quake

(redirected from quaking)
Also found in: Dictionary, Thesaurus, Legal, Encyclopedia.

quake like a leaf

To tremble violently with fear or nervousness. My brother is so strong and scary-looking that he leaves people quaking like a leaf when he threatens them. I was quaking like a leaf when I went up to deliver my speech.
See also: leaf, like, quake

quake in (one's) boots

To tremble with fear or nervousness. (Sometimes said sarcastically.) My brother is so strong and scary-looking that people quake in their boots when he threatens them. Ooh, I'm really scared of you! I'm quaking in my boots, you frighten me so!
See also: boot, quake

be quaking in (one's) boots

To be trembling with fear or nervousness. (Sometimes said sarcastically.) Ooh, I'm really scared of you! I'm quaking in my boots, you frighten me so!
See also: boot, quake

quake with something

to shake as with fear, terror, etc. Alice was quaking with fear as the door slowly opened. Todd quaked with terror when he saw the vicious dog at the door.
See also: quake

shake in one's boots

 and quake in one's boots
Fig. to be afraid; to shake from fear. I was shaking in my boots because I had to go see the manager for being late. Stop quaking in your boots, Bob. I'm not going to fire you.
See also: boot, shake

quake in one's boots

Also, shake in one's boots; quake or shake like a leaf . Tremble with fear, as in The very thought of a hurricane blowing in makes me quake in my boots. Both quake and shake here mean "tremble." These idioms were preceded by the alliterative phrase shake in one's shoes in the late 1800s. The idioms with leaf allude to trembling leaves, as in He was shaking like a leaf when the exams were handed back. A similar expression was used by Chaucer, who put it as quake like an aspen leaf, a particularly apt comparison since aspen leaves have flattened stems that cause the leaves to quiver in the gentlest breeze.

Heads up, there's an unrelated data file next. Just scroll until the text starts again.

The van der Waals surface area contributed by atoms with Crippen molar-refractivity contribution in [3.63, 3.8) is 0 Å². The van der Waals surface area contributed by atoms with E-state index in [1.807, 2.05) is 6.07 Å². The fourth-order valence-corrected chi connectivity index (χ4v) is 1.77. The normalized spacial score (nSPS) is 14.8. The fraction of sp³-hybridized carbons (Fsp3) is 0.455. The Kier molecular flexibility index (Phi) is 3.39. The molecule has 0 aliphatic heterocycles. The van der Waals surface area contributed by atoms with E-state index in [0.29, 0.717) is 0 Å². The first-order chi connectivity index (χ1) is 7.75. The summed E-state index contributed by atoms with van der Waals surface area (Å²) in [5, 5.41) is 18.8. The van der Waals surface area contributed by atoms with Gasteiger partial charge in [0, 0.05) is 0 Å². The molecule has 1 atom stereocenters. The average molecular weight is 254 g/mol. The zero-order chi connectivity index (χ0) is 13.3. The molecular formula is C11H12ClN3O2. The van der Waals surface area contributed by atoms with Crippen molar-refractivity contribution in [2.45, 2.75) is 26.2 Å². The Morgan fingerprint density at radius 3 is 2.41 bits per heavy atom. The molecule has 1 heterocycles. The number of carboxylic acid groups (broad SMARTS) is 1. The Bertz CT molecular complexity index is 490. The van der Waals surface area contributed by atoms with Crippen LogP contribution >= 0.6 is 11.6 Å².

See also: boot, quake

be quaking in your boots

If someone is quaking in their boots, they are very frightened about something that is about to happen. If you stand up straight you'll give an impression of self confidence even if you're quaking in your boots. Note: Verbs such as shake, shiver, and tremble are sometimes used instead of quake. Someone had to tell the packed club that he wouldn't be appearing — you can imagine me shaking in my boots.
See also: boot, quake

(be) ˌquaking/ˌshaking in your ˈboots/ˈshoes

be very worried or frightened: The prospect of facing the team again in the semi-final had everyone quaking in their boots.
See also: boot, quake, shake, shoe
References in classic literature ?
In the light of the lantern Wendy saw his hook grip the boat's side; she saw his evil swarthy face as he rose dripping from the water, and, quaking, she would have liked to swim away, but Peter would not budge.
Then he rose up, quaking, and for the first time since he stood on the window-ledge, he remembered a lady who had been very fond of him.
Hair-Face ran out on the quaking morass and gained the firmer footing of a grass-hummock a dozen yards away.
One day the Countrymen noticed that the Mountains were in labour; smoke came out of their summits, the earth was quaking at their feet, trees were crashing, and huge rocks were tumbling.
The boundless sea rang terribly around, and the earth crashed loudly: wide Heaven was shaken and groaned, and high Olympus reeled from its foundation under the charge of the undying gods, and a heavy quaking reached dim Tartarus and the deep sound of their feet in the fearful onset and of their hard missiles.
On the 29th of April, as I was fishing from the bank of the river near the Nine-Acre-Corner bridge, standing on the quaking grass and willow roots, where the muskrats lurk, I heard a singular rattling sound, somewhat like that of the sticks which boys play with their fingers, when, looking up, I observed a very slight and graceful hawk, like a nighthawk, alternately soaring like a ripple and tumbling a rod or two over and over, showing the under side of its wings, which gleamed like a satin ribbon in the sun, or like the pearly inside of a shell.
cried Hattersley, snatching up a footstool and hurting it at the head of his host; but he as well as missed his aim, and the latter still sat collapsed and quaking with feeble laughter, with tears running down his face: a deplorable spectacle indeed.